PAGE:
Wood, Joseph - portrait of a naval officer

Although there is a preference for named sitters, this attractive miniature was acquired from New York as an unidentified naval officer by an unknown artist. It was housed in an out of period daguerreotype case dating to twenty years later. As such it was not an easy miniature to attribute to an artist, especially from an Internet image.

However, on arrival the sky background was found to be somewhat brighter than had been expected which assisted. After side by side comparison with many other examples and searching through reference books it has seemed appropriate to attribute the miniature to Joseph Wood (1778-1840) who worked in New York. On the sitter's right shoulder (i.e. the viewer's left) can be seen a shoulder flash, indicating he was a naval officer, perhaps a Lieutenant?

Wood was the son of a New York farmer and ran away from home at age 15 to New York City where he became apprenticed to a silversmith. He learned to paint by copying miniatures which had been left with the silversmith for mounting. In 1801 he established himself as an oil portrait and miniature painter. In 1803 he was joined in partnership by John Wesley Jarvis (1780-1840) and around that time was also taught more about miniature painting by Edward Greene Malbone (1777-1807). The partnership with Jarvis had ended by 1810 and in 1811 Wood took on Nathaniel Rogers (1787-1844) as an apprentice, before moving to Philadelphia in c1813 and Washington c1816-18. During his last years he became noted for a dissolute lifestyle and undertook few commissions. From this brief outline it is clear his main output as a miniature painter was restricted to about 25 years, 1801-c1825.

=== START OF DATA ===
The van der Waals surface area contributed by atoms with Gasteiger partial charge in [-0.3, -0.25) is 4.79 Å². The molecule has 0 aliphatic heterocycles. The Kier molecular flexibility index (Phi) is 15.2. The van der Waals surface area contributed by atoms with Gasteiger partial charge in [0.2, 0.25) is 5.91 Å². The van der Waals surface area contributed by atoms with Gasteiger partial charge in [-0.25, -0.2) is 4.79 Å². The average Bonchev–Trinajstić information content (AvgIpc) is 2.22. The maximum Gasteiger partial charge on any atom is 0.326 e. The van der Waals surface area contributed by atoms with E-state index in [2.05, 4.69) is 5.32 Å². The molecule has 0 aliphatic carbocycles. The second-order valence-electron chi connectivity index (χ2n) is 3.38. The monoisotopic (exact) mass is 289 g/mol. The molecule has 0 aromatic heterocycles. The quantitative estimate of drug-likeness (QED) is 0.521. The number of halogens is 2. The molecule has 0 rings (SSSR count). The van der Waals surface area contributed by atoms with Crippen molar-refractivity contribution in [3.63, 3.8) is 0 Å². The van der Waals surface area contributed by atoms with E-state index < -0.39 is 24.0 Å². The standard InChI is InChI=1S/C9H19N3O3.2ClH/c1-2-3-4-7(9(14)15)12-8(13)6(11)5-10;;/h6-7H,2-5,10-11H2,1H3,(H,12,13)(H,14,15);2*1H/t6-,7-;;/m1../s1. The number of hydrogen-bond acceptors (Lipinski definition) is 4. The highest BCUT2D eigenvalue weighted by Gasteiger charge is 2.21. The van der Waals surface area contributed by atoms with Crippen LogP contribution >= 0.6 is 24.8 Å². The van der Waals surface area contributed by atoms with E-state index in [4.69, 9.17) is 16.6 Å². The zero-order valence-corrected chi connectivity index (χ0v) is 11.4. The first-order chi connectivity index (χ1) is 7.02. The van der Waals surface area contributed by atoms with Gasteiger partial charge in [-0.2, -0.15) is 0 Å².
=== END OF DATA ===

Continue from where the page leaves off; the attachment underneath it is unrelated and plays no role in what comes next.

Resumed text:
Attribution of the miniature to Wood, made it possible to suggest why the case was mismatched. In 2009 I noted the miniature depicted here in a "make-do" ebonised frame, was likely by Joseph Wood when it sold on eBay to another buyer. In this example Wood has made the background made darker, which was necessary in this instance to contrast with the sitter's white hair. As I mentioned in 2009, in my opinion the case for this second miniature, as showing here, was an important example of make-do Embargo casework, dictated by shortages of British casework supplies during the War, as has been discussed elsewhere. It is therefore likely the earlier case for the naval officer fell to pieces and the miniature was rehoused in a daguerreotype case.

The process also resulted in a decision to write a brief research paper on Joseph Wood when it became clear that several miniatures attributed to him were by different artists. The paper demonstrates why the above examples are believed to be by the same artist and can be seen at Discussing Joseph Wood at View 1465

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